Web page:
CBRN. It’s not one of those catchy acronyms. Nothing lovable about it. That’s because it’s a short list of horrors, the four categories of possible threats to public health: Chemical, Biological, Radiological, Nuclear. The only good news is that the acronym exists because there are smart folks working every day to figure out how to deal with the threats they represent. And, if you’re reading this, odds are you’re one of the people who figure into the plan to respond.
What got us thinking about nasty new threats was talking with Brad Goble, a consultant to organizations dealing with CBRN, including the Global Health Security Initiative.
BRAD GOBLE and
The day the world got smaller
Goble is Canadian, a graduate of the Canadian version of West Point, the Royal Military College, and served fifteen years in the military. He described how he came to be involved in the CBRN fight:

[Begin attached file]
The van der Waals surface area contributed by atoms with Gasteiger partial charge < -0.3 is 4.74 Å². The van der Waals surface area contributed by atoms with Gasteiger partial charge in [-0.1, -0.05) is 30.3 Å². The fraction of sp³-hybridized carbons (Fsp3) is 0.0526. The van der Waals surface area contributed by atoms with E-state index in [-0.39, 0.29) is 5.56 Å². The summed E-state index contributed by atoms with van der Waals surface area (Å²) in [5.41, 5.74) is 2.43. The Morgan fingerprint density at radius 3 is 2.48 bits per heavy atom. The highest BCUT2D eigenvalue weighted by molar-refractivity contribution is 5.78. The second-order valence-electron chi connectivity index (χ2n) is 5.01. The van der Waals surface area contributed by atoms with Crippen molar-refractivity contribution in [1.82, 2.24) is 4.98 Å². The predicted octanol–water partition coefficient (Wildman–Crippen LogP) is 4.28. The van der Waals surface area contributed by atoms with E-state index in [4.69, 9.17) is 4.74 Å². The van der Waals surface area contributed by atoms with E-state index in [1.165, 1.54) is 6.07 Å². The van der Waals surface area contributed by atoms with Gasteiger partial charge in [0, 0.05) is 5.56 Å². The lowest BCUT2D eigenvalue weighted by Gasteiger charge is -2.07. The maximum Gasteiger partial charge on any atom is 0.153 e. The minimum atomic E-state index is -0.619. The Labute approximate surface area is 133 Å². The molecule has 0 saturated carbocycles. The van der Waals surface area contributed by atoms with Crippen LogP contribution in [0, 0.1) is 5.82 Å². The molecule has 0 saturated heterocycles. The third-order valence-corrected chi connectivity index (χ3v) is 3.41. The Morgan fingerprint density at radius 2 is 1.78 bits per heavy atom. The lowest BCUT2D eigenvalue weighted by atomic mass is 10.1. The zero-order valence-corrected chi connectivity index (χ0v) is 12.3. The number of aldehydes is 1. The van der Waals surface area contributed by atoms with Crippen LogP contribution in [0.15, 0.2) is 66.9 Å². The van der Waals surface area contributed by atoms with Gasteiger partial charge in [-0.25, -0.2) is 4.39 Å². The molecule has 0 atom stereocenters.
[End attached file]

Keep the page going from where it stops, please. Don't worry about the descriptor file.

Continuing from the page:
“I backed in. The General I had worked for was retiring and I was ready for a new career. So I’d gone back and gotten an MBA from Queens University, and I became one of the people working to create the Canadian version of the CDC. This was right before 9/11. After that happened, the world got smaller, and we became more focused on new and emerging threats. Not long after 9/11, Tommy Thompson, then Secretary of HHS, came to Canada to meet with our Minister of Health, and out of those meetings came the Global Health Security Initiative – bringing together the ministers of health from the G-7 countries, Mexico, the WHO and the European Commission. I was one of the people assigned to figure out how the international community prioritized investments against threats.”
(Photo: Brad Goble outside the United Nations HQ in Geneva)
We have to assume crazy
“After 9/11, we were paying more attention to what the bad actors were doing,” Goble explained, “working to assess the new threats and to coordinate the work of defense departments and health organizations.” Included in that work was the development of plans to deal with terrorist attacks: “We couldn’t assume rational behavior – we have to assume crazy.” And with that came the “A-list pathogens,” the list of the most virulent agents.